Recently Adopted Accounting Pronouncements
Certain FASB Accounting Standard Updates (“ASU”) that are not effective until after December 31, 2018 are not expected to have a significant effect on the Company’s consolidated financial position or results of operations. The Company is evaluating or has implemented the following at December 31, 2018:
ASU 2018-07 - In June 2018, the Financial Accounting Standards Board (the “FASB”) issued Accounting Standards Update (“ASU”) 2018-07, Compensation – Stock Compensation (Topic 718). This update is intended to reduce cost and complexity and to improve financial reporting for share-based payments issued to non-employees (for example, service providers, external legal counsel, suppliers, etc.). The ASU expands the scope of Topic 718, Compensation—Stock Compensation, which currently only includes share-based payments issued to employees, to also include share-based payments issued to non-employees for goods and services. Consequently, the accounting for share-based payments to non-employees and employees will be substantially aligned. This standard will be effective for financial statements issued by public companies for the annual and interim periods beginning after December 15, 2018. Early adoption of the standard is permitted. The standard will be applied in a retrospective approach for each period presented. Management currently does not plan to early adopt this guidance and believes the impact of this guidance will not be material to the Company’s consolidated financial statements upon implementation on January 1, 2019.
ASU 2016-02 - In February 2016, the FASB issued ASU No. 2016-02: “Leases (Topic 842)” whereby lessees will need to recognize almost all leases on their balance sheet as a right of use asset and a lease liability. This guidance is effective for interim and annual reporting periods beginning after December 15, 2018. The Company does not anticipate this ASU to have a material impact on its consolidated financial statements when implemented on January 1, 2019.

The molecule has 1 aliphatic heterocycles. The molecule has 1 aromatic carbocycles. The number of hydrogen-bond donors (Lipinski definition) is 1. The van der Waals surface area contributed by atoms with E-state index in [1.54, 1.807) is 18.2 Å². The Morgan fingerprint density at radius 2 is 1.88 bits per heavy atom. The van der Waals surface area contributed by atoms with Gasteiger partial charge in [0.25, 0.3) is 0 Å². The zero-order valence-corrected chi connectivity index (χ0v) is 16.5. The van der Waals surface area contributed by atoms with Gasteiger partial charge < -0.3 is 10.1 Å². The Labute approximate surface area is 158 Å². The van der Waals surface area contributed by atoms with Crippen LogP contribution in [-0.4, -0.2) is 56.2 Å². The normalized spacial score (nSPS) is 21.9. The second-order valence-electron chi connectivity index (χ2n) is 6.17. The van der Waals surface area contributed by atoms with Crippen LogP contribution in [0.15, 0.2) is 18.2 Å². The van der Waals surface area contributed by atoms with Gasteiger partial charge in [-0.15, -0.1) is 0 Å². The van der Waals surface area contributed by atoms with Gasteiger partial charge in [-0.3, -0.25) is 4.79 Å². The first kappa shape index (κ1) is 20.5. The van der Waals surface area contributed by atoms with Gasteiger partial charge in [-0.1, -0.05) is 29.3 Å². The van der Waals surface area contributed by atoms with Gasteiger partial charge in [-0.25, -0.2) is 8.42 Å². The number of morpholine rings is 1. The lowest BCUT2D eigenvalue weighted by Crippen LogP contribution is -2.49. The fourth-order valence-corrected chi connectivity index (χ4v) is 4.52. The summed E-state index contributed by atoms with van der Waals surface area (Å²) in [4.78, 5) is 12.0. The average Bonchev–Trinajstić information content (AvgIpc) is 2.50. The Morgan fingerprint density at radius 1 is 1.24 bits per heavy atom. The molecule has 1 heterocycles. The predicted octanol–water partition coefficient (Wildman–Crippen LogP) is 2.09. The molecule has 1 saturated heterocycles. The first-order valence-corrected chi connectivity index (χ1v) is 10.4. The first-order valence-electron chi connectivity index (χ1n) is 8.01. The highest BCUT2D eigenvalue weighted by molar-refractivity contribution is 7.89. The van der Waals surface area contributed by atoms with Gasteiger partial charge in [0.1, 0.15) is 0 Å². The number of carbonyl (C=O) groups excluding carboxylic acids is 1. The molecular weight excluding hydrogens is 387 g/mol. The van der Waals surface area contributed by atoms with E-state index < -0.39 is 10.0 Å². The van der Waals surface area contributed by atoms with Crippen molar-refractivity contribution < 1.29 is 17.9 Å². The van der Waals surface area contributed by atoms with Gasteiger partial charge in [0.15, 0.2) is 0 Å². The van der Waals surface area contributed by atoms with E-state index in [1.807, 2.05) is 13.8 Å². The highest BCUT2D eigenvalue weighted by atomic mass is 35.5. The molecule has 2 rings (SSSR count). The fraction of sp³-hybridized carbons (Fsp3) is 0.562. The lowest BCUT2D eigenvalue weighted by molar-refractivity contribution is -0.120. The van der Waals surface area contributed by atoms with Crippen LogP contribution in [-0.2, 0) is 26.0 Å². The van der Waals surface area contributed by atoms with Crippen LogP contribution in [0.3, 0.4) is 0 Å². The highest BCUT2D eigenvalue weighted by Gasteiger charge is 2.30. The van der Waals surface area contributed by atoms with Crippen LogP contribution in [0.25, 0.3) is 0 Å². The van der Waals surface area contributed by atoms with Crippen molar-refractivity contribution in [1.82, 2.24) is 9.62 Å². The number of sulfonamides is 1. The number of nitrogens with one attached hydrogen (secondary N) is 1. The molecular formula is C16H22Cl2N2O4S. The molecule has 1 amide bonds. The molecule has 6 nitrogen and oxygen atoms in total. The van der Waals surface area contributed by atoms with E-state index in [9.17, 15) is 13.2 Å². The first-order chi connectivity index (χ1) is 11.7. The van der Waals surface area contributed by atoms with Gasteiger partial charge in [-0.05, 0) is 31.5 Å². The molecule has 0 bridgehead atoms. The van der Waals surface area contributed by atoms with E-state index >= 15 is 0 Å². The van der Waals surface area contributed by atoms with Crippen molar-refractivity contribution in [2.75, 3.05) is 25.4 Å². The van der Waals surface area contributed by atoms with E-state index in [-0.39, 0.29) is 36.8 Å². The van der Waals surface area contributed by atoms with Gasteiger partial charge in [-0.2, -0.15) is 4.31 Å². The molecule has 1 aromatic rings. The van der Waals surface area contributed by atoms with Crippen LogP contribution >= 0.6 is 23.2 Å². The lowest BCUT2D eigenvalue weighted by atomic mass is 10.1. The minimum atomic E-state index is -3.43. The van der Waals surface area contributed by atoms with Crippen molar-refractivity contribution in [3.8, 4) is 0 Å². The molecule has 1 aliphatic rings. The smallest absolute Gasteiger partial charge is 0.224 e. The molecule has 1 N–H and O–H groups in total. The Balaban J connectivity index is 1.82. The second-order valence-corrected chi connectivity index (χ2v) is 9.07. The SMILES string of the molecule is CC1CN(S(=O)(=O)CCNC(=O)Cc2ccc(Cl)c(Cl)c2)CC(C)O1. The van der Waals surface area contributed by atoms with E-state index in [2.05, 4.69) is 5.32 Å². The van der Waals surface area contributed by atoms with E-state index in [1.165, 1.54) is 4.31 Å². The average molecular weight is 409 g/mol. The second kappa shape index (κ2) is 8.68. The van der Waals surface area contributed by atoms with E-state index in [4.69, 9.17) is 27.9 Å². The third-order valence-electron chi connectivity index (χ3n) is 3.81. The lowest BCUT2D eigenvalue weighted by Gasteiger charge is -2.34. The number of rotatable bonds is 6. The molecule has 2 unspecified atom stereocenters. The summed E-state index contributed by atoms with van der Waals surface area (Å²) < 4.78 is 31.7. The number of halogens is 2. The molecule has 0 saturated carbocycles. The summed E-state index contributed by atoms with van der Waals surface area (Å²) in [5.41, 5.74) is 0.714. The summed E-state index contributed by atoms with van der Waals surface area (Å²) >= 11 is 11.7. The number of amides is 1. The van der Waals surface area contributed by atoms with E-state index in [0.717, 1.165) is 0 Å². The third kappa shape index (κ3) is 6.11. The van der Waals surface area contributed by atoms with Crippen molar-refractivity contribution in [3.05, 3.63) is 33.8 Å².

ASU 2014-09 - In May 2014, the FASB issued ASU No. 2014-09: “Revenue from Contracts with Customers (Topic 606)” which requires that an entity recognize revenue to depict the transfer of promised goods and services to customers in an amount that reflects the consideration to which the Company expects to be entitled in exchange for those goods or services. Since the issuance of the original standard, the FASB has issued several updates to the standard which (i) clarify the application of the principal versus agent guidance; (ii) clarify the guidance relating to performance obligations and licensing; (iii) clarify assessment of the collectability criterion, presentation of sales taxes, measurement date for non-cash consideration and completed contracts at transaction; and (iv) clarify narrow aspects of ASC 606 or corrects unintended application of the guidance. The new revenue recognition standard, amended by the updates, becomes effective in the first quarter of fiscal 2019 and is to be applied retrospectively using one of two prescribed methods. The Company adopted this new standard effective July 1, 2018.
The entire disclosure for the general note to the financial statements for the reporting entity which may include, descriptions of the basis of presentation, business description, significant accounting policies, consolidations, reclassifications, new pronouncements not yet adopted and changes in accounting principles.
Reference 1: http://fasb.org/us-gaap/role/ref/legacyRef